Uber self-driving car exec steps aside during Google lawsuit

April 28, 2017 by Michael Liedtke
In this Dec. 13, 2016, file photo, Anthony Levandowski, head of Uber's self-driving program, speaks about their driverless car in San Francisco. Levandowski, an autonomous vehicle expert who defected from Google last year, notified Uber's staff of that he is stepping aside Thursday, April 27, 2017, in an email. He will remain at Uber, but won't oversee a crucial self-driving project targeted in lawsuit filed by Waymo, a rival started by Google. (AP Photo/Eric Risberg, File)

The executive running Uber's self-driving car division is stepping aside while the company defends itself against charges that he provided the project with technology stolen from a Google spinoff.

Anthony Levandowski, an autonomous vehicle expert who defected from Google last year, notified Uber's staff of his decision in a Thursday email. The change was made in tandem with Uber CEO Travis Kalanick, according to the email.

Although Levandowski will remain at Uber, he won't be overseeing a crucial autonomous-car project while the ride-hailing service is locked in a with Waymo, a rival started by Google eight years ago. Instead of reporting directly to Kalanick, Levandowski now will be under the supervision of a former subordinate, Eric Meyhofer, appointed to replace him during the Waymo battle.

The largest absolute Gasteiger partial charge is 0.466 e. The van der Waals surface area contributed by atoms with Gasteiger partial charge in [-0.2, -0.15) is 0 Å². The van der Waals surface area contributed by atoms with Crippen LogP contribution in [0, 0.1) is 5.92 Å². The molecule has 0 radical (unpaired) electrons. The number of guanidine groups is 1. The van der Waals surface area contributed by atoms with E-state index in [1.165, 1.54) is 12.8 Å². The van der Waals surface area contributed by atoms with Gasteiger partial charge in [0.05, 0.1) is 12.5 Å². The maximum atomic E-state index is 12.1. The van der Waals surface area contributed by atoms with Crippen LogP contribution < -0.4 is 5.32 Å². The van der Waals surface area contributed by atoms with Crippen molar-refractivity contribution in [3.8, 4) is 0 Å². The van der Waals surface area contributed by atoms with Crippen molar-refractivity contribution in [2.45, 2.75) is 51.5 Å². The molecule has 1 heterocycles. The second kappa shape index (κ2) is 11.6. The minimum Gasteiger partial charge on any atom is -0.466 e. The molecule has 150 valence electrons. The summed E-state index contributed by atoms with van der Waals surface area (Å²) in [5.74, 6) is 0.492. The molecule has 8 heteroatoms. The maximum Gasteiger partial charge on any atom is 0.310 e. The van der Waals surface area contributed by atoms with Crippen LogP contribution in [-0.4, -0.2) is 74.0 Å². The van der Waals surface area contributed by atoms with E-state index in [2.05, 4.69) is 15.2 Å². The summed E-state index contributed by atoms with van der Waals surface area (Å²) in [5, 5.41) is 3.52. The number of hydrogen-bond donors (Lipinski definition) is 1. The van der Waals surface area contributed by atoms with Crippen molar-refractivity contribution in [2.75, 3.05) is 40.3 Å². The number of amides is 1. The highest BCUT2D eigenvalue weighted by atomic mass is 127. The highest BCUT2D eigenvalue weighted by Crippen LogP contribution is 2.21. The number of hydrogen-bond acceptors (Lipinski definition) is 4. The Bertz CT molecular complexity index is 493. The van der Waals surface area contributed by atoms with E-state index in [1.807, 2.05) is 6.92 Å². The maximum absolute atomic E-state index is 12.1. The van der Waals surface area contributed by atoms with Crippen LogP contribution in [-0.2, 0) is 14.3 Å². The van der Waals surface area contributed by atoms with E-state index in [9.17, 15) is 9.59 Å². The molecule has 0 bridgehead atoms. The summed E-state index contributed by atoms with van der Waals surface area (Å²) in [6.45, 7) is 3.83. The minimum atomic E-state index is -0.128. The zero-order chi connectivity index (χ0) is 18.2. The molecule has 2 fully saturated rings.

Waymo filed a lawsuit in February accusing Levandowski of illegally downloading its blueprints for a navigation known as lidar before founding a startup that he later sold to Uber for $680 million.

That deal brought to Uber most of the employees now working in the company's Advanced Technologies Group that's building .

Waymo is seeking a court order that would force Uber to stop its work on autonomous vehicles on the grounds that the project has been drawing on trade secrets taken by Levandowski before he left Google.

Uber has denied its self-driving cars are using Waymo's technology.

A hearing on Waymo's request for an injunction against Uber is scheduled for May 3. If a federal judge sides with Waymo, it could hobble Uber's efforts to catch up in the still-developing field of robot-driven cars. Such vehicles could revolutionize transportation, including the rapidly growing ride-hailing industry.

In his email, Levandowski told employees to keep him out of any discussions about Uber's work on its lidar system while reminding them that all of the company's self-driving car technology "has been built independently, from the ground up." By recusing himself, he wrote, "I hope to keep the team focused on achieving the vision that brought us all here."

Levandowsk has added to the intrigue swirling around the high-profile case by invoking his Fifth Amendment right against self-incrimination, raising the possibility that Waymo's civil lawsuit might trigger a criminal investigation into what happened.

Explore further: Google's self-driving car company escalates battle with Uber

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